A large amount of students left West Morgan School early today because of a possible threat that was circulating on social media.
However, officials told WAAY 31 there was no legitimate threat to the school whatsoever. Instead, they said, false information was shared on Facebook.
About 200 out of 830 students who attend West Morgan School had been checked out by parents by around 1:00 on Thursday, which is almost one-fourth of students going home.
“He said, ‘Can you come and get me?’ And so I text back and said, ‘Are you okay? What is going on?’ And he said ‘Someone threatened to shoot the school,’” Loreen Mason said.
Mason has a sixth and eighth grader at West Morgan School, and when she received an alarming text, she rushed over as fast as she could.
“I just said a prayer and just headed on out," Mason said.
But officials said the threat was not legitimate.
According to West Morgan School Principal Keith Harris, a student made a comment on Tuesday about a video that had no ties to the school in any way; but students misinterpreted the comment, and officials said it spread like wildfire on social media.
But the fact that it wasn’t real didn’t stop parents from checking their kids out of class.
“I’m not worried about if it was real, it’s best to act upon something, you know, don’t take anything for granted these days, because it’s happening so often," Mason said.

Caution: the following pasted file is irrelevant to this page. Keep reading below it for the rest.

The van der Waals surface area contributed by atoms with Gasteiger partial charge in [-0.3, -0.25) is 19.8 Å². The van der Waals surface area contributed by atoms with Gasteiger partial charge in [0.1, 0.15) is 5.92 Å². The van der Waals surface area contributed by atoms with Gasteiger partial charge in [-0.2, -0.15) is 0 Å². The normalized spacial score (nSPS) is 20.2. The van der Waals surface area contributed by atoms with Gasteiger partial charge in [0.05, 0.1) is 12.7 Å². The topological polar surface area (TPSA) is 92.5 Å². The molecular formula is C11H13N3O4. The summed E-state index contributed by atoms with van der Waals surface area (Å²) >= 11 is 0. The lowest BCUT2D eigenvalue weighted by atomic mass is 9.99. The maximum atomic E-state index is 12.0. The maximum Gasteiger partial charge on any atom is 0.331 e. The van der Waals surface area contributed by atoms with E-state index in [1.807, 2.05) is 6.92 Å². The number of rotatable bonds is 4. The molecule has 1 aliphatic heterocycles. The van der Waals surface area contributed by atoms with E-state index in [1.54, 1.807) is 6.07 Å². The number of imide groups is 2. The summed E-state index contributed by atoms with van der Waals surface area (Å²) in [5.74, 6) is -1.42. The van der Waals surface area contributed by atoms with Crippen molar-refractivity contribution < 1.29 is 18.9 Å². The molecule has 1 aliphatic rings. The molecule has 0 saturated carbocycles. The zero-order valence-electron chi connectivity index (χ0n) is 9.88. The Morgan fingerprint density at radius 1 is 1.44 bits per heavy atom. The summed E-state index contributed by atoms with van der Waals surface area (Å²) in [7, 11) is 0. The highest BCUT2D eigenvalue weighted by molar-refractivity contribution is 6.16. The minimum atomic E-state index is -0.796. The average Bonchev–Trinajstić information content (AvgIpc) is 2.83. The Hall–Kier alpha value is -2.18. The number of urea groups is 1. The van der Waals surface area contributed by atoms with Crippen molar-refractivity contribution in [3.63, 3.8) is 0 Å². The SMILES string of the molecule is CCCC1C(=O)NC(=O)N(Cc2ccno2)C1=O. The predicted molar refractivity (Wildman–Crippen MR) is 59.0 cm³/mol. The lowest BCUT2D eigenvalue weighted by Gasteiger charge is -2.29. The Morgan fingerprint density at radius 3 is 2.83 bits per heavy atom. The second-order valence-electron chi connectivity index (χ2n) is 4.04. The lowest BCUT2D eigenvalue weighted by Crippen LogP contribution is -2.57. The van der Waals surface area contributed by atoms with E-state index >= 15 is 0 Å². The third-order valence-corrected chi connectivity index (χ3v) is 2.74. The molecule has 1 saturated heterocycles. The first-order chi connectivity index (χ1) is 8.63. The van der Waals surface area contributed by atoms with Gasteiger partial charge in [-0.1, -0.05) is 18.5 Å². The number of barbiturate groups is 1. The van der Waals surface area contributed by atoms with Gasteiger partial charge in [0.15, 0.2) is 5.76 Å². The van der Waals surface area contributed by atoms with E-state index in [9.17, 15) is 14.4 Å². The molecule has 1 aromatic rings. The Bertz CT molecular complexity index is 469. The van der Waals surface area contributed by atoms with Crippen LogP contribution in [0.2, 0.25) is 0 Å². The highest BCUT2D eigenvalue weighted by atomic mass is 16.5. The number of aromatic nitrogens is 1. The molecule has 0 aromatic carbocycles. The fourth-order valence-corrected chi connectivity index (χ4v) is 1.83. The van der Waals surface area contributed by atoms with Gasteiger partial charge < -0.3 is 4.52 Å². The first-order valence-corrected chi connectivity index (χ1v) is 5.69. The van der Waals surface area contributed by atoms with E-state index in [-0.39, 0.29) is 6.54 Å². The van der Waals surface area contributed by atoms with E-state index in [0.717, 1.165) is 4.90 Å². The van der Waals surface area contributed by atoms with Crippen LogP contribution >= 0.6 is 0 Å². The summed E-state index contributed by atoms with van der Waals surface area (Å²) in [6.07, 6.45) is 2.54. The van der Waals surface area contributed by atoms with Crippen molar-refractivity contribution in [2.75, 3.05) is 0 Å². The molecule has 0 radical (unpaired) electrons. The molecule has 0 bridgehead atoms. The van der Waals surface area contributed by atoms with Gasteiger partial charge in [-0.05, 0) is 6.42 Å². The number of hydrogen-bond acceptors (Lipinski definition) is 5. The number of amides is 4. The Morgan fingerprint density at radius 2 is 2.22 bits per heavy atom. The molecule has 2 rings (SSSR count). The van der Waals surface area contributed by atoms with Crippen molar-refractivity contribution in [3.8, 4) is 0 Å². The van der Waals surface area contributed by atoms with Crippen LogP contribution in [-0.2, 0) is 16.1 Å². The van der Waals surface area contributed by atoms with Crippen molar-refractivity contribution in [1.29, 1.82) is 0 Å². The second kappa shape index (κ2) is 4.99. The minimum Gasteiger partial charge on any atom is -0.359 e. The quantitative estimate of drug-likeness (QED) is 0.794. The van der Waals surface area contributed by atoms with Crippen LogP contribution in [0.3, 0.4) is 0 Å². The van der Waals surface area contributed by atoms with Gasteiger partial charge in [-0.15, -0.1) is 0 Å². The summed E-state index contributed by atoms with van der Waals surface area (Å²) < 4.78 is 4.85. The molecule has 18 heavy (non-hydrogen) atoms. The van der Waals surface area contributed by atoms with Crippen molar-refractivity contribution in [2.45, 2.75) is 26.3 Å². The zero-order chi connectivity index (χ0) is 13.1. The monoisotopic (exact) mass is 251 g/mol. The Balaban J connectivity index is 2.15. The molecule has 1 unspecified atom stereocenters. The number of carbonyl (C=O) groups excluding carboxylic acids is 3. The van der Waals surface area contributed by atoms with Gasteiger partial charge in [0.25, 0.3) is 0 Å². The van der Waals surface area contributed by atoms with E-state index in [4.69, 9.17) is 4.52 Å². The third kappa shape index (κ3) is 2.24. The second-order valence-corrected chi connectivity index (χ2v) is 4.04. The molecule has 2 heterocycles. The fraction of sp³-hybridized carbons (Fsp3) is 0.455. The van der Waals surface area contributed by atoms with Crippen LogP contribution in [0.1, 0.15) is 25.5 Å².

However, Mason told WAAY 31, people shouldn’t believe everything they see on social media, and they should always think before posting or sharing something that may not be true.
“People should be very careful," she said. "Call someone in authority first before they go posting all this stuff, because there’s always somebody that’s going to panic.”
And officials said that’s exactly what happened at the school on Thursday.
Principal Harris says the student who was reported making the threat has no past disciplinary record, and he was even at school on Thursday because officials felt he was not a danger in any way.
“I just hope that everything just goes back to normal so that we don’t live in fear," Mason said. "We can’t do that.”
Principal Harris tells WAAY 31, even though there was no threat, he understands why parents came to pick up their kids, and expects Friday to be back to normal.
The Trinity Police Chief tells WAAY 31 the social media posts containing false information will be turned over to the district attorney's office to be investigated, and if they can prove that someone posted the false information intentionally, that person could be charged.